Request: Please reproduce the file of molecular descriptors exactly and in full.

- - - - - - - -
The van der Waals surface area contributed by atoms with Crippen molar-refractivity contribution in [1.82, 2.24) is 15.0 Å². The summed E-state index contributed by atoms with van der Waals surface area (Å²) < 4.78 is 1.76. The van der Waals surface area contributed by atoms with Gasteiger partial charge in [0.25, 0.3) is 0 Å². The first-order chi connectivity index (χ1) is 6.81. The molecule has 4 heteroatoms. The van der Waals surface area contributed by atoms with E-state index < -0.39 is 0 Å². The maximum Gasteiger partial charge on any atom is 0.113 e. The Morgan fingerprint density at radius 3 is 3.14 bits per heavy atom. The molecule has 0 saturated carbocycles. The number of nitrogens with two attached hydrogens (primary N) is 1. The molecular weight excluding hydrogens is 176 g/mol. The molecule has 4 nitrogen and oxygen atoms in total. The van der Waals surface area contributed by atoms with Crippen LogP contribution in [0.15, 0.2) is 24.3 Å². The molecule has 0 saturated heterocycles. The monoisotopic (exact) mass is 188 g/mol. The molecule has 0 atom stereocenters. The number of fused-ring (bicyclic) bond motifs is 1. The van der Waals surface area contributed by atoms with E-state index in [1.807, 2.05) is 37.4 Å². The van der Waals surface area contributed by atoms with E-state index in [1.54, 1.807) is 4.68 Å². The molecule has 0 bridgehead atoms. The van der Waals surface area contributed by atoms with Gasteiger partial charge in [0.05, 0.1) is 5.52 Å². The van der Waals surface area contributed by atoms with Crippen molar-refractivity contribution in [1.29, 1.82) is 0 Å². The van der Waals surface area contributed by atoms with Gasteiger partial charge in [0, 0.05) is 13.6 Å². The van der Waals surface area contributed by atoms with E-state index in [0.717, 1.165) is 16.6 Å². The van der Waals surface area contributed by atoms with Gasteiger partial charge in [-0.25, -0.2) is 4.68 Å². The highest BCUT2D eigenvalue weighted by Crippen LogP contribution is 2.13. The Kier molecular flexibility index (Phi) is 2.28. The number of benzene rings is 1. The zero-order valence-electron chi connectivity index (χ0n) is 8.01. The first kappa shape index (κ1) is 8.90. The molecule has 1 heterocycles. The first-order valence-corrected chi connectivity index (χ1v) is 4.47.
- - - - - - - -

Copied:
The van der Waals surface area contributed by atoms with Crippen molar-refractivity contribution in [1.82, 2.24) is 15.0 Å². The summed E-state index contributed by atoms with van der Waals surface area (Å²) < 4.78 is 1.76. The van der Waals surface area contributed by atoms with Gasteiger partial charge in [0.25, 0.3) is 0 Å². The first-order chi connectivity index (χ1) is 6.81. The molecule has 4 heteroatoms. The van der Waals surface area contributed by atoms with E-state index < -0.39 is 0 Å². The maximum Gasteiger partial charge on any atom is 0.113 e. The Morgan fingerprint density at radius 3 is 3.14 bits per heavy atom. The molecule has 0 saturated carbocycles. The number of nitrogens with two attached hydrogens (primary N) is 1. The molecular weight excluding hydrogens is 176 g/mol. The molecule has 4 nitrogen and oxygen atoms in total. The van der Waals surface area contributed by atoms with Crippen LogP contribution in [0.15, 0.2) is 24.3 Å². The molecule has 0 saturated heterocycles. The monoisotopic (exact) mass is 188 g/mol. The molecule has 0 atom stereocenters. The number of fused-ring (bicyclic) bond motifs is 1. The van der Waals surface area contributed by atoms with E-state index in [1.807, 2.05) is 37.4 Å². The van der Waals surface area contributed by atoms with E-state index in [1.54, 1.807) is 4.68 Å². The molecule has 0 bridgehead atoms. The van der Waals surface area contributed by atoms with Gasteiger partial charge in [0.05, 0.1) is 5.52 Å². The van der Waals surface area contributed by atoms with Crippen molar-refractivity contribution in [1.29, 1.82) is 0 Å². The van der Waals surface area contributed by atoms with Gasteiger partial charge in [0, 0.05) is 13.6 Å². The van der Waals surface area contributed by atoms with E-state index in [0.717, 1.165) is 16.6 Å². The van der Waals surface area contributed by atoms with Gasteiger partial charge in [-0.25, -0.2) is 4.68 Å². The highest BCUT2D eigenvalue weighted by Crippen LogP contribution is 2.13. The Kier molecular flexibility index (Phi) is 2.28. The number of benzene rings is 1. The zero-order valence-electron chi connectivity index (χ0n) is 8.01. The first kappa shape index (κ1) is 8.90. The molecule has 1 heterocycles. The first-order valence-corrected chi connectivity index (χ1v) is 4.47.